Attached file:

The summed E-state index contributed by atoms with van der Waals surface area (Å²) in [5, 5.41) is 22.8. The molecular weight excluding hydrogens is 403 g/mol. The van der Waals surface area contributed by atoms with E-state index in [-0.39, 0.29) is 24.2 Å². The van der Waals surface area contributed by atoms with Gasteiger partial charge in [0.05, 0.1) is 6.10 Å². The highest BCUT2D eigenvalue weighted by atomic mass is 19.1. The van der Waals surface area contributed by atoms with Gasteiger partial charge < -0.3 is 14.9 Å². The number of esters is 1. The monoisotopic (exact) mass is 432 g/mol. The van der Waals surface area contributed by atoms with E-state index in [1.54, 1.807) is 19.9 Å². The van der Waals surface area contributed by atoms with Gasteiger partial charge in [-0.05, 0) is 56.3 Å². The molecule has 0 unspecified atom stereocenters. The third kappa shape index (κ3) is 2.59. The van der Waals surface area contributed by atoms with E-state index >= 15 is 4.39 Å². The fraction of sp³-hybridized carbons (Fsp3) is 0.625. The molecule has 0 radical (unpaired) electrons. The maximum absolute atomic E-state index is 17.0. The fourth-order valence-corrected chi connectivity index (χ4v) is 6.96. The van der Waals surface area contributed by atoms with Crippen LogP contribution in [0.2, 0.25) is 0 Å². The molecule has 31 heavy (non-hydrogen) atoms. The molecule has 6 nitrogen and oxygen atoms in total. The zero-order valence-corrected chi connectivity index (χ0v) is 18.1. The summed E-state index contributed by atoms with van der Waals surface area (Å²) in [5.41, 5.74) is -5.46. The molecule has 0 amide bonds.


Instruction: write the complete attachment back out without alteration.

The summed E-state index contributed by atoms with van der Waals surface area (Å²) in [5, 5.41) is 22.8. The molecular weight excluding hydrogens is 403 g/mol. The van der Waals surface area contributed by atoms with E-state index in [-0.39, 0.29) is 24.2 Å². The van der Waals surface area contributed by atoms with Gasteiger partial charge in [0.05, 0.1) is 6.10 Å². The highest BCUT2D eigenvalue weighted by atomic mass is 19.1. The van der Waals surface area contributed by atoms with Gasteiger partial charge < -0.3 is 14.9 Å². The number of esters is 1. The monoisotopic (exact) mass is 432 g/mol. The van der Waals surface area contributed by atoms with E-state index in [1.54, 1.807) is 19.9 Å². The van der Waals surface area contributed by atoms with Gasteiger partial charge in [-0.05, 0) is 56.3 Å². The molecule has 0 unspecified atom stereocenters. The third kappa shape index (κ3) is 2.59. The van der Waals surface area contributed by atoms with E-state index >= 15 is 4.39 Å². The fraction of sp³-hybridized carbons (Fsp3) is 0.625. The molecule has 0 radical (unpaired) electrons. The maximum absolute atomic E-state index is 17.0. The fourth-order valence-corrected chi connectivity index (χ4v) is 6.96. The van der Waals surface area contributed by atoms with Crippen LogP contribution in [0.2, 0.25) is 0 Å². The molecule has 31 heavy (non-hydrogen) atoms. The molecule has 6 nitrogen and oxygen atoms in total. The zero-order valence-corrected chi connectivity index (χ0v) is 18.1. The summed E-state index contributed by atoms with van der Waals surface area (Å²) in [5.41, 5.74) is -5.46. The molecule has 0 amide bonds.